Though it has a distinct small-town feel, its proximity to Sun Prairie offers the conveniences of a suburban city and its distance from Madison proper makes it an ideal spot for commuters. Folks who work in the city but want more outdoor space in their lives would be well to look for their next home here.
Incorporated as a village in 2015, Windsor has a population of just under 9,000. The communities of Lake Windsor and Morrisonville are also included in its municipal area. A land dispute with the village of DeForest, located just to the north, was settled in 2004, resulting in Morrissonville’s geographic separation from the main body of Windsor.
Windsor was first settled in the 1830s by Vermont native William Lawrence. The section of town now known as Morrisonville is named for James Morrisson, who put down roots here in 1841.
Windsor is known for its walking trails and wide-open green spaces. The changing foliage in the fall makes a walk through Windsor a breathtaking experience. Three different public trails wind through town between the community parks. The red route is 6.2 Mi, the blue route is 5.9 miles, and the green route is 3.8 MI.
Windsor has 3 community parks and 16 neighborhood parks for your enjoyment.
The Windsor Community Center provides youth recreation programs to keep your kids occupied when they aren't in school. They have a community youth recreational program that includes Windsor DeForest basketball, Norske soccer, Norske lacrosse, and Windsor heat softball. Adults have the opportunity to play as well – together with the nearby city of Sun Prairie, the Windsor Community Center has its own pickleball league!
Windsor is a part of the DeForest Area School District, where the local middle school and high school are located. For younger students, Windsor Elementary School serves grades kindergarten through 4th.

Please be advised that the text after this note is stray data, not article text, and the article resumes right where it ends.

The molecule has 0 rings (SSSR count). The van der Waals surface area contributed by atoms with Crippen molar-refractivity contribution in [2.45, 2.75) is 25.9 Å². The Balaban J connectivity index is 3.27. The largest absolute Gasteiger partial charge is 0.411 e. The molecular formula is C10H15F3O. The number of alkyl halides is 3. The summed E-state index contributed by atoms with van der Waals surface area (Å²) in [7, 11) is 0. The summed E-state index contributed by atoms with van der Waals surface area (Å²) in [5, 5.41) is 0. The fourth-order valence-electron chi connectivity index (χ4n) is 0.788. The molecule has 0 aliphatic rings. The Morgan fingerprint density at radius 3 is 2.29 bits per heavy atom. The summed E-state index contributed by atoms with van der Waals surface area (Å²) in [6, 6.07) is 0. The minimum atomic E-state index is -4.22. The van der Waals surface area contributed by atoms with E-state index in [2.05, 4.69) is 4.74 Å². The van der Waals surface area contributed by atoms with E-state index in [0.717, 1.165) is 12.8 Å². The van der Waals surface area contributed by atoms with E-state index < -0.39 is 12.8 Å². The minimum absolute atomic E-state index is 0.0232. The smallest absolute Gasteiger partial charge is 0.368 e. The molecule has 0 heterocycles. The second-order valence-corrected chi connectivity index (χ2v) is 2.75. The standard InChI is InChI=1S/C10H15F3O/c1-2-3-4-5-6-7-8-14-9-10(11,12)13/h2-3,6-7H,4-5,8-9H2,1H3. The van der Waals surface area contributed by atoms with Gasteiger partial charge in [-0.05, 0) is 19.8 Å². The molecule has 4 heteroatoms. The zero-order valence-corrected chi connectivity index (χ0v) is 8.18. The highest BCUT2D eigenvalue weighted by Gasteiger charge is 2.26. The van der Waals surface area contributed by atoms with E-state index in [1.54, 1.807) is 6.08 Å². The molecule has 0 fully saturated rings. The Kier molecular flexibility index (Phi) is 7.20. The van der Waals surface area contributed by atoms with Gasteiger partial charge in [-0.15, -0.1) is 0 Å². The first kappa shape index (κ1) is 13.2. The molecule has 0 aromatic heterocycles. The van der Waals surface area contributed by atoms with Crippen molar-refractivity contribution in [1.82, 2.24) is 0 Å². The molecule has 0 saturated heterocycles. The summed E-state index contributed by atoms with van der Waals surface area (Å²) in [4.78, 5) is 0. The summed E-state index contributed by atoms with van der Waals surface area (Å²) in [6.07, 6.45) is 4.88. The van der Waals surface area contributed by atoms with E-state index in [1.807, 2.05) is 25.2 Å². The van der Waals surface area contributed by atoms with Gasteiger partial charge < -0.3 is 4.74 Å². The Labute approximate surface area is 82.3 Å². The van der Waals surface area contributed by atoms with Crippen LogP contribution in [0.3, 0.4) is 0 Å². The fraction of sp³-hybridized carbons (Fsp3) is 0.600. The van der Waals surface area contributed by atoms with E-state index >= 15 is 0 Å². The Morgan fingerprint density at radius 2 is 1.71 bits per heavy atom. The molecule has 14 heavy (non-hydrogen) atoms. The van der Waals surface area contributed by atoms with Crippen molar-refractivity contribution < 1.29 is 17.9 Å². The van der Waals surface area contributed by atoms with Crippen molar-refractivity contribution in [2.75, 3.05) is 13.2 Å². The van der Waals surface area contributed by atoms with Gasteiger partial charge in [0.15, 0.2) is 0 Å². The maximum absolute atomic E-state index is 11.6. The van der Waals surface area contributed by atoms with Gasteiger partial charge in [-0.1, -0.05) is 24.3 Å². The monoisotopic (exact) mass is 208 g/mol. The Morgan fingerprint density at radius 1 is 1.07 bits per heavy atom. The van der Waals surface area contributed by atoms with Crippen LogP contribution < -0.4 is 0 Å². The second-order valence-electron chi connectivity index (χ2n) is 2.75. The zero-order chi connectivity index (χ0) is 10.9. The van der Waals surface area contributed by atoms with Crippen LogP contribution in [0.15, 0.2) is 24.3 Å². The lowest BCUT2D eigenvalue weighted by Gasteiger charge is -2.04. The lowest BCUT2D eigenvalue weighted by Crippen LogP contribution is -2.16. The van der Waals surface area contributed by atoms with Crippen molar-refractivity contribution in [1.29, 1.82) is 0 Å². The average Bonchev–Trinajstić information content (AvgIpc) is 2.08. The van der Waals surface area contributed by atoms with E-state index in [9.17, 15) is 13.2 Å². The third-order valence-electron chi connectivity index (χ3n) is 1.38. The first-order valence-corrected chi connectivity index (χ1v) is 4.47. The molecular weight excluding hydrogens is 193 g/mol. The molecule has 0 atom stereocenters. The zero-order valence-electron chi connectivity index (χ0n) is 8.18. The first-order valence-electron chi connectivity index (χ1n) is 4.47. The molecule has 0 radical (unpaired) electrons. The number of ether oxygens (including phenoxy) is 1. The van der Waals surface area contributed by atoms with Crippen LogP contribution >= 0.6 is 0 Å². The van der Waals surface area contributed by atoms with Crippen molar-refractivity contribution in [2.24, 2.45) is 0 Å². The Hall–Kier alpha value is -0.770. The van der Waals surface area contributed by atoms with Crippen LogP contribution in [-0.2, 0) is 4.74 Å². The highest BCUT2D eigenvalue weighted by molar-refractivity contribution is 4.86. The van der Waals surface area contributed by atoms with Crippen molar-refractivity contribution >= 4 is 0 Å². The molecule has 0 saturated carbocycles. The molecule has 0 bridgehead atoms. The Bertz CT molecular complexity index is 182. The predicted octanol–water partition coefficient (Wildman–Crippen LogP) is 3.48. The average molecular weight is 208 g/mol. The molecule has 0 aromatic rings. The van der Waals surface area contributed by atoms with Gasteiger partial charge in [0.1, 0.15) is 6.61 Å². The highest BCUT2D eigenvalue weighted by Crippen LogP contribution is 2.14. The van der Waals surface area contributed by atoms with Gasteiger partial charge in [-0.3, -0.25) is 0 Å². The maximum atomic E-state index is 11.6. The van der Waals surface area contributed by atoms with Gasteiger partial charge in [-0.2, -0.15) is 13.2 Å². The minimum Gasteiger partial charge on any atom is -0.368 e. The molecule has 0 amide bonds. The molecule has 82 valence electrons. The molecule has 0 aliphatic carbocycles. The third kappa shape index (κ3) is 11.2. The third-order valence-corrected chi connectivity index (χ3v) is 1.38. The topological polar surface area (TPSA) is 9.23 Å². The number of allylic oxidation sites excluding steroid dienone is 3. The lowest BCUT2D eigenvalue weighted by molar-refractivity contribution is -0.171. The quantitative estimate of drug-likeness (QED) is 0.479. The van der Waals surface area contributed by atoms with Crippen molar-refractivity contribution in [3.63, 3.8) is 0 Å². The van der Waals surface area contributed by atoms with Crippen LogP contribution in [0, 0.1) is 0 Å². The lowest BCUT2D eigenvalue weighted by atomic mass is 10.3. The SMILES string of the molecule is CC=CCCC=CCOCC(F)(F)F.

Windsor, also offers fantastic restaurants satisfying many cravings. One location that's a must that residents constantly rave about is The Bar Next Door, a bar and grill that provides a down-to-earth feel with extraordinary cocktails and a classic American menu.
Although it is legally incorporated as a village, Waunakee is one of the larger towns we’ve seen today with a population of just under 15,000. It’s dubbed itself the “only Waunakee in the world,” its name deriving from an indigenous word meaning “fair and pleasant valley.”
The history of modern Waunakee begins with a railroad. When the Chicago and Northwestern Railroad expanded from Madison to Saint Paul, it allowed for the town’s development. The village’s location was initially intended to be at Packham Mill, about two miles southeast of today’s downtown Waunakee. But two local settlers, Lois Baker and George C. Fish, wanted the village on their land 2 miles further northwest along the railroad. In 1871 the village was founded and it was formally incorporated in 1893. The Waunakee railroad depot, located in the central part of town, is listed on the national register of historic places. It is the current location of the Waunakee Area Chamber of Commerce office.